What Can We Learn From the Gay Marriage Debate?
Relax. I'm not going to weigh in on gay marriage. But I am going to discuss what I think we in the preparedness community can learn from it.
My bar association buddy from our young lawyer days, Parke "The Hammer" Morris, inspired me to comment on this. Parke's suggestion for those who wanted to mimic the legal rights of a marriage without actually being married would be to "write a will and draw up a durable power of attorney." The will would allow you to route your property to your significant other when you die, and the durable power of attorney would allow your significant other to make decisions for you in the event of your incapacitation.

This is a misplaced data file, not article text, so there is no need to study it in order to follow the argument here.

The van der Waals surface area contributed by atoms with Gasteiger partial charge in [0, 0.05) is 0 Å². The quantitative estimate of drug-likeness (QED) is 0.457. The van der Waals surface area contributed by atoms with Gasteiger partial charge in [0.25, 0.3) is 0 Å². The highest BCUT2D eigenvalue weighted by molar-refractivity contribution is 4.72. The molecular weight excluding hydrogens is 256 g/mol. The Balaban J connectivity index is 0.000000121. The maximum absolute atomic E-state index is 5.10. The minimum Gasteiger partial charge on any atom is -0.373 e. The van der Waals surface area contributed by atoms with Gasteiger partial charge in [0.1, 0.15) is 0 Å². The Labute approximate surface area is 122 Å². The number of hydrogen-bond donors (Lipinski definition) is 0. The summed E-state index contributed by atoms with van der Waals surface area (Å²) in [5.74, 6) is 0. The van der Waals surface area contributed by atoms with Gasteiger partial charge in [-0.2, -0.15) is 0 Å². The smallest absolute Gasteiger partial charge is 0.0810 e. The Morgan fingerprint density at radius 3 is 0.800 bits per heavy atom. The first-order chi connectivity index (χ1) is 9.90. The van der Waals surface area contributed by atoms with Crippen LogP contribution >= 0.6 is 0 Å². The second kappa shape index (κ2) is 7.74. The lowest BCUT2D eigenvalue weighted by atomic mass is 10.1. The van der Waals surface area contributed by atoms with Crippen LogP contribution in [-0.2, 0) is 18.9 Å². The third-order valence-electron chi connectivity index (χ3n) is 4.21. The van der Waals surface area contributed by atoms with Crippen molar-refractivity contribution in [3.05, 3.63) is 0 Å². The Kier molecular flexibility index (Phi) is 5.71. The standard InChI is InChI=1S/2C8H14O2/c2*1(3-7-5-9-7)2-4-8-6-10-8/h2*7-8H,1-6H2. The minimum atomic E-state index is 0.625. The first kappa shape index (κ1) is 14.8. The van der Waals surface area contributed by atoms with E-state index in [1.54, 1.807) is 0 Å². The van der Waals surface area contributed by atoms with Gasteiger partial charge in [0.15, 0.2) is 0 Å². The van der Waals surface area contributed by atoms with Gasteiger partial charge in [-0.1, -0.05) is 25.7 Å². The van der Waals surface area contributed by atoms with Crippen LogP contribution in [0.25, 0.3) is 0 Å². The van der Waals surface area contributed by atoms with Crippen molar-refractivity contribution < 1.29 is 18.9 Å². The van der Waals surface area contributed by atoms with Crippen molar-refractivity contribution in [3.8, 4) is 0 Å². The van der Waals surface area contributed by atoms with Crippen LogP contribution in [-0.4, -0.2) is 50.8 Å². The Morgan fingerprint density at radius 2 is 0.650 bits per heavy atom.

As I posted earlier this week, we should spend more time preparing for the more likely emergencies than the more exotic ones. So what can we glean from the gay marriage debate?
Make sure your life planning is complete. One of the arguments for gay marriage is so that some one's significant other can make life decisions and enjoy protections provided by law for property held by spouses. Parke alludes to this point; a good estate planning attorney can create the necessary documents that enable us to be ready for the Inevitable Big Ride to Heaven, to protect assets from creditors, and to empower people to make life altering decisions for us. Kendel and I have completed a comprehensive estate plan, empowering each other to make critical decisions and dispose of assets as necessary to provide care for the other. As the odds are greater that one of us will have a critical illness or injury than a nuclear war, preparing for that contingency before we prepare for radiation contamination would be a better bet.